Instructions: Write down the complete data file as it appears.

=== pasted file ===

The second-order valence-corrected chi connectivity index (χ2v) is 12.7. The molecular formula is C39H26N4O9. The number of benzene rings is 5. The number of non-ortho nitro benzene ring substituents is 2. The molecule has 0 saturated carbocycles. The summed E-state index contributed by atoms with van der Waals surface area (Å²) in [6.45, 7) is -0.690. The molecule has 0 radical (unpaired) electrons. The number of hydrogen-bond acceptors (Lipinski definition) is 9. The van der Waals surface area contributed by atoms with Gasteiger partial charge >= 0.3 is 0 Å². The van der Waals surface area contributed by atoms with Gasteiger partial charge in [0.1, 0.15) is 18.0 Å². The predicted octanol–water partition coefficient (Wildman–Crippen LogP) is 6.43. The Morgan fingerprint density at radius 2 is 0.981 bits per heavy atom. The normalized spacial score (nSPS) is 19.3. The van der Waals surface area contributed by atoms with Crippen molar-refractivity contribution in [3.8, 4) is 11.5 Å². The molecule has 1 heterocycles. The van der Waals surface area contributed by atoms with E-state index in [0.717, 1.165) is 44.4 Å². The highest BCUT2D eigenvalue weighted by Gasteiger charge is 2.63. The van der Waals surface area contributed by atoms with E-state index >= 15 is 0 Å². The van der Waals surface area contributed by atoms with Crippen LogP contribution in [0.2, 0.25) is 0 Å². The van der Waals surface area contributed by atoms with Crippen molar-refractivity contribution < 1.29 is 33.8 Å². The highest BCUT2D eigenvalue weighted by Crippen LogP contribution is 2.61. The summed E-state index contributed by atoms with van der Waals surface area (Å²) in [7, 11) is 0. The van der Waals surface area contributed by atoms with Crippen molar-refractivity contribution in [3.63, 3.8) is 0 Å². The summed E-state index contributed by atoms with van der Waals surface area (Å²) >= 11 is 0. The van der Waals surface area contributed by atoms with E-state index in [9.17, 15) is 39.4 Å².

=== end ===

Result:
The second-order valence-corrected chi connectivity index (χ2v) is 12.7. The molecular formula is C39H26N4O9. The number of benzene rings is 5. The number of non-ortho nitro benzene ring substituents is 2. The molecule has 0 saturated carbocycles. The summed E-state index contributed by atoms with van der Waals surface area (Å²) in [6.45, 7) is -0.690. The molecule has 0 radical (unpaired) electrons. The number of hydrogen-bond acceptors (Lipinski definition) is 9. The van der Waals surface area contributed by atoms with Gasteiger partial charge >= 0.3 is 0 Å². The van der Waals surface area contributed by atoms with Gasteiger partial charge in [0.1, 0.15) is 18.0 Å². The predicted octanol–water partition coefficient (Wildman–Crippen LogP) is 6.43. The Morgan fingerprint density at radius 2 is 0.981 bits per heavy atom. The normalized spacial score (nSPS) is 19.3. The van der Waals surface area contributed by atoms with Crippen molar-refractivity contribution in [3.8, 4) is 11.5 Å². The molecule has 1 heterocycles. The van der Waals surface area contributed by atoms with E-state index in [0.717, 1.165) is 44.4 Å². The highest BCUT2D eigenvalue weighted by Gasteiger charge is 2.63. The van der Waals surface area contributed by atoms with E-state index >= 15 is 0 Å². The van der Waals surface area contributed by atoms with Crippen LogP contribution in [0.2, 0.25) is 0 Å². The van der Waals surface area contributed by atoms with Crippen molar-refractivity contribution < 1.29 is 33.8 Å². The highest BCUT2D eigenvalue weighted by Crippen LogP contribution is 2.61. The summed E-state index contributed by atoms with van der Waals surface area (Å²) in [7, 11) is 0. The van der Waals surface area contributed by atoms with Crippen molar-refractivity contribution in [3.63, 3.8) is 0 Å². The summed E-state index contributed by atoms with van der Waals surface area (Å²) >= 11 is 0. The van der Waals surface area contributed by atoms with E-state index in [9.17, 15) is 39.4 Å².